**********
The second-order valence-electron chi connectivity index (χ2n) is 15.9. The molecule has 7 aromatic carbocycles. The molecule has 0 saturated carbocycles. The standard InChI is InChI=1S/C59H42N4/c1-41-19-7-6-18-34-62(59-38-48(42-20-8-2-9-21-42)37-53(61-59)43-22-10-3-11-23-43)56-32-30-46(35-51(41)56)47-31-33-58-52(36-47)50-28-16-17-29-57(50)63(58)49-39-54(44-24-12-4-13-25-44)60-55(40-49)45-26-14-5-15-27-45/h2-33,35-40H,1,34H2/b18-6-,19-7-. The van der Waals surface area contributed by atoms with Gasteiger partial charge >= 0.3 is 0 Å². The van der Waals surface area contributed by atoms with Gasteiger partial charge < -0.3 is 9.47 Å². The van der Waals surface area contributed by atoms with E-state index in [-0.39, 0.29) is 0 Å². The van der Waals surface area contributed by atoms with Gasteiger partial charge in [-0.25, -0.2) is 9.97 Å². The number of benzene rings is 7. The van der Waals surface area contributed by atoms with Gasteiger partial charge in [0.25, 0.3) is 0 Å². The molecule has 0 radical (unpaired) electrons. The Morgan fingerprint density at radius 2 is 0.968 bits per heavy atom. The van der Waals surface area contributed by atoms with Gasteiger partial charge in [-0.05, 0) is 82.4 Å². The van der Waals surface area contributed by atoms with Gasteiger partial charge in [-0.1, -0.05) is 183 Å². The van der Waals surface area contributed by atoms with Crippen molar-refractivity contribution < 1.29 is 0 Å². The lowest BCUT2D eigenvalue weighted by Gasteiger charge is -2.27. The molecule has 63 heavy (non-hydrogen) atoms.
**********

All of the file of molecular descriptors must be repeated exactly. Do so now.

The second-order valence-electron chi connectivity index (χ2n) is 15.9. The molecule has 7 aromatic carbocycles. The molecule has 0 saturated carbocycles. The standard InChI is InChI=1S/C59H42N4/c1-41-19-7-6-18-34-62(59-38-48(42-20-8-2-9-21-42)37-53(61-59)43-22-10-3-11-23-43)56-32-30-46(35-51(41)56)47-31-33-58-52(36-47)50-28-16-17-29-57(50)63(58)49-39-54(44-24-12-4-13-25-44)60-55(40-49)45-26-14-5-15-27-45/h2-33,35-40H,1,34H2/b18-6-,19-7-. The van der Waals surface area contributed by atoms with Gasteiger partial charge >= 0.3 is 0 Å². The van der Waals surface area contributed by atoms with Gasteiger partial charge < -0.3 is 9.47 Å². The van der Waals surface area contributed by atoms with E-state index in [-0.39, 0.29) is 0 Å². The van der Waals surface area contributed by atoms with Gasteiger partial charge in [-0.25, -0.2) is 9.97 Å². The number of benzene rings is 7. The van der Waals surface area contributed by atoms with Gasteiger partial charge in [0.25, 0.3) is 0 Å². The molecule has 0 radical (unpaired) electrons. The Morgan fingerprint density at radius 2 is 0.968 bits per heavy atom. The van der Waals surface area contributed by atoms with Gasteiger partial charge in [-0.05, 0) is 82.4 Å². The van der Waals surface area contributed by atoms with Gasteiger partial charge in [-0.1, -0.05) is 183 Å². The van der Waals surface area contributed by atoms with Crippen molar-refractivity contribution < 1.29 is 0 Å². The lowest BCUT2D eigenvalue weighted by Gasteiger charge is -2.27. The molecule has 63 heavy (non-hydrogen) atoms.